- an act or instance of immersing.
- state of being immersed.
- state of being deeply engaged or involved; absorption.
- baptism in which the whole body of the person is submerged in the water.
- Also called ingress. Astronomy. the entrance of a heavenly body into an eclipse by another body, an occultation, or a transit.Compare emersion(def 1).
- concentrating on one course of instruction, subject, or project to the exclusion of all others for several days or weeks; intensive: an immersion course in conversational French.
Origin of immersion
Examples from the Web for immersion
The irony is that we continue our immersion in the three poisons when we shop at such overpriced designer supermarkets.‘Gods of Suburbia’: Dina Goldstein’s Arresting Photo Series on Religion vs. Consumerism
November 8, 2014
Immersion is something that game developers discuss frequently when talking about their games, and with good reason.Kevin Spacey Stars as a Frank Underwood-like Warmonger in ‘Call of Duty: Advanced Warfare’
November 8, 2014
But immersion in this realm of secrets and deception comes at a steep price, for both the protagonist and reader.This Week’s Hot Reads: March 17, 2014
March 17, 2014
If they swam just as strenuously on the tenth immersion as on the first, the risk of drowning would increase dramatically.How Depression Could Save Your Life
March 4, 2014
The tall shape is suprisingly handy--I mix eggs and whip cream with an immersion blender in the largest size.The 2012 Holiday Kitchen Gift Guide
December 13, 2012
The depth of immersion is regulated by fixing the crank-pin.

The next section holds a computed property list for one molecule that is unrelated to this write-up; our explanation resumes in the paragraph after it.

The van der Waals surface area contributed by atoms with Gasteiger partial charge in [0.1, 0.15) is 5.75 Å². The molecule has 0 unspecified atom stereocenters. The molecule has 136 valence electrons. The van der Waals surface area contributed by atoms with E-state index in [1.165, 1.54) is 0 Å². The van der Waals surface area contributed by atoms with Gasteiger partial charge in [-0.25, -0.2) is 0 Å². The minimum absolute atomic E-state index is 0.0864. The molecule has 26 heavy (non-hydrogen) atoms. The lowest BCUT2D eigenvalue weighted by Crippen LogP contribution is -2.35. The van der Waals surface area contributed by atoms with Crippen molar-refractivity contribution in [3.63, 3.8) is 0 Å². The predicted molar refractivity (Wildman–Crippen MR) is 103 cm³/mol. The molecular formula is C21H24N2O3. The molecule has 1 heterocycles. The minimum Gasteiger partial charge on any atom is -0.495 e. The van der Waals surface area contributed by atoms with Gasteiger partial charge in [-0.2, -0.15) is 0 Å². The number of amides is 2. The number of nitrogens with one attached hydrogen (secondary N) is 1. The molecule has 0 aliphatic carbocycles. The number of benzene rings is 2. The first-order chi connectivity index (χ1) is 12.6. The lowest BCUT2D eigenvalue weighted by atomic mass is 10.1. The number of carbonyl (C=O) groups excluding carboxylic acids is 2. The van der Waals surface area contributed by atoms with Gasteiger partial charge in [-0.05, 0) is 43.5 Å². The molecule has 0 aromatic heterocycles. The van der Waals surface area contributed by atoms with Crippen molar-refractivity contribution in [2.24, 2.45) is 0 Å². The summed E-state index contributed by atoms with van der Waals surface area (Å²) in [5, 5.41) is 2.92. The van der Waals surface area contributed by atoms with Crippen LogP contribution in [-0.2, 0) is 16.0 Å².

This permits the travel, and consequently the degree of immersion, to be varied.
The moat is none so distant, and the immersion may profit you.Love-at-Arms
He never troubles about drying their legs and hoofs after their immersion in the pond.War Letters of a Public-School Boy
The preparations for Henry's immersion were always complex and thorough.A Great Man
- a form of baptism in which part or the whole of a person's body is submerged in the water
- Also: ingress astronomy the disappearance of a celestial body prior to an eclipse or occultation
- the act of immersing or state of being immersed
Word Origin and History for immersion
mid-15c., from Late Latin immersionem (nominative immersio), noun of action from past participle stem of immergere, from assimilated form of in- "into, in, on, upon" (see in- (2)) + Latin mergere "plunge, dip" (see merge). Meaning "absorption in some interest or situation" is from 1640s. As a method of teaching a foreign language, it is from 1965, trademarked by the Berlitz company.
- The placing of a body under water or other liquid.
- The use of a fluid on a microscope slide in order to exclude air from between the glass slide and the bottom lens.